The sentiment I’m starting to sense is that a lot of people are speaking out against the sort of resurgence of open-world games we’ve seen in this new console generation. I believe I already covered how I think we’re just getting too many bad open-world games, but I think another problem is how right now it seems like we have to choose between open-world or super-linear. There used to be a middle-ground that mostly isn’t there anymore.
I think most of the most hyped games of 2015 are open-world: The Witcher 3, Batman: Arkham Knight, Mad Max, Just Cause 3, and even the old traditional franchise Metal Gear has gone open-world. Maybe Metal Gear was just the last straw for some people who think too many developers are relying on open-world as a selling point. Maybe they’re right. I’ve already pointed out how some games are just open-world in order to add a bunch of filler so some people won’t trade them in to GameStop within two days.
In my post about Assassin’s Creed IV: Black Flag I laid out how I think there are basically two good reasons to make a game open-world: 1) Making a sandbox where the player can do whatever they want like Grand Theft Auto or Minecraft, and 2) making a world full of secrets for players to discover like Zelda or most role-playing games. Games in the second category however need very carefully-designed worlds with good level design. A lot of open-world games these days start out as the first category, then fill the map with icons to “discover” in order to pretend they’re also the second category. You could actually hold up Witcher 3 and this year’s Metal Gear Solid V: The Phantom Pain as examples of number two and number one respectively. Witcher 3 features a well laid-out world where real thought was put into the player’s exploration and sense of discovery (if you turn off the map icons). In my opinion Phantom Pain provides a good stealth action sandbox with exciting emergent gameplay.
I get that some people however prefer linear games with more tightly-structured design. I don’t like it when people proclaim that linear games are uniformly better or worse than open-world games, but I can understand if someone always prefers a linear game to an open-world one. My issue is I just don’t like most linear games being made in this day and age. Since Call of Duty 4 came out most linear shooters have been essentially roller coasters so tightly scripted that a huge amount of player agency feels missing. We at least have well-made open-world games coming out to day, but in my opinion fewer well-made linear games.
On this subject I’ve heard a lot of people say they actually liked Metal Gear Solid V: Ground Zeroes better than Phantom Pain because they felt the single semi-sandbox location in Ground Zeroes had more attention put into its design than any part of the open-world in Phantom Pain. There have been suggestions that Phantom Pain should have just been a series of levels similar to Camp Omega in Ground Zeroes strung together, which brings me to what that would have been and perhaps what this industry needs more of: The original Crysis.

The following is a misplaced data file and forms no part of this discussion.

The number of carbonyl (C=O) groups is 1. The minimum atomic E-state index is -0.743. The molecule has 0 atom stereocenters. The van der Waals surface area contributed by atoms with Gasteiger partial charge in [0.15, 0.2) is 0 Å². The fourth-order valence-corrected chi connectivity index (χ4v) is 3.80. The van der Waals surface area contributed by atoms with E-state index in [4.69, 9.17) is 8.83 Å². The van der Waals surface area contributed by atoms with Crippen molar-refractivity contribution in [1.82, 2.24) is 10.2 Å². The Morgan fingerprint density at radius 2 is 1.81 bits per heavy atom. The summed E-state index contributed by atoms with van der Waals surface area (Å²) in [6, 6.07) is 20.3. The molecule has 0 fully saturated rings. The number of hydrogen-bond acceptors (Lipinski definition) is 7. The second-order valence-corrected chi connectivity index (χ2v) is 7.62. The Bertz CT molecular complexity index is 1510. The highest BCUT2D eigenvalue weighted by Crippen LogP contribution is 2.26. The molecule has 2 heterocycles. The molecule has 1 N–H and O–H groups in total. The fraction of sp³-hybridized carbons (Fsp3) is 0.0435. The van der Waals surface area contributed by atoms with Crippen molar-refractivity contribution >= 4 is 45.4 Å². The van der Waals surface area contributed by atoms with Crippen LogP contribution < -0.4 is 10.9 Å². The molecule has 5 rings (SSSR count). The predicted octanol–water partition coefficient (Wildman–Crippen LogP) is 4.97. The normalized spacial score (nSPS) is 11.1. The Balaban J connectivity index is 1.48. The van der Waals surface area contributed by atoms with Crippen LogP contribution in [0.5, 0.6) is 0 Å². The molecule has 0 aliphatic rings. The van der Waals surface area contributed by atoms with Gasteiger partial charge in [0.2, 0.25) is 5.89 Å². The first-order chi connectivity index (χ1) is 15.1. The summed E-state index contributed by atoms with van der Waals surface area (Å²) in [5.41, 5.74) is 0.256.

Released around the same time as Call of Duty 4, the first Crysis game was sort of the last leap in evolution of “objective-based level design” which I’ve already lamented the absence of in a previous post. Now I’m bringing up a new reason it may be needed now more than ever. It’s essentially a middle ground between carefully-designed linear games and liberating sandbox games.
Crysis is a game comprised of a linear chain of carefully-designed levels. Possibly its greatest asset is its level design, but each of those levels in itself is designed to be a small sandbox where players can figure out their own solutions to problems. The player’s tools and the way enemies behave in this game give rise to a lot of emergent gameplay that can be toyed with, which is the main reason people play sandbox games. Predecessors like Thief, Deus Ex, and even GoldenEye 007 on the N64 had the same philosophy of design. In many ways Camp Omega feels like it could have been a Crysis level. Call it the mini-sandbox if you will.
There are even several missions and areas in Phantom Pain that basically feel like boxed-in levels but are still large enough to provide a proper sandbox on a small scale. At times the game’s main campaign feels like it’s drifting somewhere between Crysis and a proper evolution of Metal Gear Solid 3: Snake Eater. I still like the game Phantom Pain became, but perhaps this route would have satisfied some people more.
Unfortunately we have very few games today even looking in this direction. We pretty much just have the new Deus Ex games and Dishonored. Probably also the new Hitman game. Other than that everything is either totally open-world or a Call of Duty-style roller coaster. We have a few games that tried to hit that middle-ground like the Crysis sequels, but they typically end up steering too far to the linear direction. There’s too much polarization in how people design these games now, where there used to be sort of a gradient between linear and open-ended games.
- Come to think of it, S.T.A.L.K.E.R. is also an example of a game that’s simultaneously a sandbox and a carefully-crafted linear experience.
- This news kind of went by unnoticed, but it just became legal for people to circumvent online-only DRM for abandoned games: http://www.gamesindustry.biz/articles/2015-10-28-us-approves-drm-circumvention-on-abandoned-games